In any case, it doesn't matter. Science doesn't work that way. Science is about finding the truth by the scientific method, not by holding elections or arranging polls. If you know anything at all about the history of science, you know that often one man figured out the truth about something, and the consensus was against him. If they'd held a vote about evolution, or heliocentric astronomy, we'd all still have to believe some pretty inaccurate things.
Here's the rest of what Michael Crichton said:
“I want to pause here and talk about this notion of consensus, and the rise of what has been called consensus science. I regard consensus science as an extremely pernicious development that ought to be stopped cold in its tracks. Historically, the claim of consensus has been the first refuge of scoundrels; it is a way to avoid debate by claiming that the matter is already settled. Whenever you hear the consensus of scientists agrees on something or other, reach for your wallet, because you're being had.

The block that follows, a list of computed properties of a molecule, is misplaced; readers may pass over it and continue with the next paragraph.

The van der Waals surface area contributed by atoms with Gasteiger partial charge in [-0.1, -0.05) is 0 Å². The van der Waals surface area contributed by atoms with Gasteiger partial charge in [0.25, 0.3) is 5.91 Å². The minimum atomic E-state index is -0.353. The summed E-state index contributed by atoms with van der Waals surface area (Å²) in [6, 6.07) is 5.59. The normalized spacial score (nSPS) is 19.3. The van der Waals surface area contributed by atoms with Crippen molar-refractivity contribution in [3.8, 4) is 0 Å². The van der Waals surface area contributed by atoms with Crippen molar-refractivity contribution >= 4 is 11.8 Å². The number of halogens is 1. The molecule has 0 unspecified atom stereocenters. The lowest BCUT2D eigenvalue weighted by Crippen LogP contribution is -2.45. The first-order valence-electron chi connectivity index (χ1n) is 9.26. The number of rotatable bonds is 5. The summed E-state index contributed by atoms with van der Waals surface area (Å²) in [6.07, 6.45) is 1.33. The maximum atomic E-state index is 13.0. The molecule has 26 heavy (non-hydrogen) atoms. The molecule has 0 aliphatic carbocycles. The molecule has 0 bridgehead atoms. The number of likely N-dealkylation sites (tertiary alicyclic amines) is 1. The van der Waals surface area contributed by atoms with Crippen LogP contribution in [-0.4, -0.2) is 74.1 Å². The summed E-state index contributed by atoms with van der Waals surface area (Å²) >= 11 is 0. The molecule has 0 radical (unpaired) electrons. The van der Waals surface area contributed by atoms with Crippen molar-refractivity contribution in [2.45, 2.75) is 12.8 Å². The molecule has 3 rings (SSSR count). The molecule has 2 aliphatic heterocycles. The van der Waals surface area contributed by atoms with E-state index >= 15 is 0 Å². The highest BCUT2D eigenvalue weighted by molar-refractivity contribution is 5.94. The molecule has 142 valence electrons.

Let's be clear: the work of science has nothing whatever to do with consensus. Consensus is the business of politics. Science, on the contrary, requires only one investigator who happens to be right, which means that he or she has results that are verifiable by reference to the real world. In science consensus is irrelevant. What is relevant is reproducible results. The greatest scientists in history are great precisely because they broke with the consensus.
There is no such thing as consensus science. If it's consensus, it isn't science. If it's science, it isn't consensus. Period.”
― Michael Crichton, Caltech Michelin Lecture, January 17, 2003
Quibcag: You guessed it. That's Rika Shiguma of Haganai (はがない).